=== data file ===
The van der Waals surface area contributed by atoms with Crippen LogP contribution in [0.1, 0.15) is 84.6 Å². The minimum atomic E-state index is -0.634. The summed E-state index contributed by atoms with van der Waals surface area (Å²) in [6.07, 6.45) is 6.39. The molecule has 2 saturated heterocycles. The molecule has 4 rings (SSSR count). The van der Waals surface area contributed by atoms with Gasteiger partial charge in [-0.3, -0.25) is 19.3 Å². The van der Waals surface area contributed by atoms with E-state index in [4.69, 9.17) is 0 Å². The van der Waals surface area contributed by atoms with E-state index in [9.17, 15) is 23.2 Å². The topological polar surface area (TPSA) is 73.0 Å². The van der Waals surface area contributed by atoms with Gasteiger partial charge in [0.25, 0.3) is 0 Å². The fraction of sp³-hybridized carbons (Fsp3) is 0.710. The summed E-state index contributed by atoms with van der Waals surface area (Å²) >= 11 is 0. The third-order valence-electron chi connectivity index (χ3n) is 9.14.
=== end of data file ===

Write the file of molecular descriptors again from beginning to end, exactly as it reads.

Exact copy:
The van der Waals surface area contributed by atoms with Crippen LogP contribution in [0.1, 0.15) is 84.6 Å². The minimum atomic E-state index is -0.634. The summed E-state index contributed by atoms with van der Waals surface area (Å²) in [6.07, 6.45) is 6.39. The molecule has 2 saturated heterocycles. The molecule has 4 rings (SSSR count). The van der Waals surface area contributed by atoms with Gasteiger partial charge in [-0.3, -0.25) is 19.3 Å². The van der Waals surface area contributed by atoms with E-state index in [4.69, 9.17) is 0 Å². The van der Waals surface area contributed by atoms with E-state index in [9.17, 15) is 23.2 Å². The topological polar surface area (TPSA) is 73.0 Å². The van der Waals surface area contributed by atoms with Gasteiger partial charge in [0.25, 0.3) is 0 Å². The fraction of sp³-hybridized carbons (Fsp3) is 0.710. The summed E-state index contributed by atoms with van der Waals surface area (Å²) >= 11 is 0. The third-order valence-electron chi connectivity index (χ3n) is 9.14.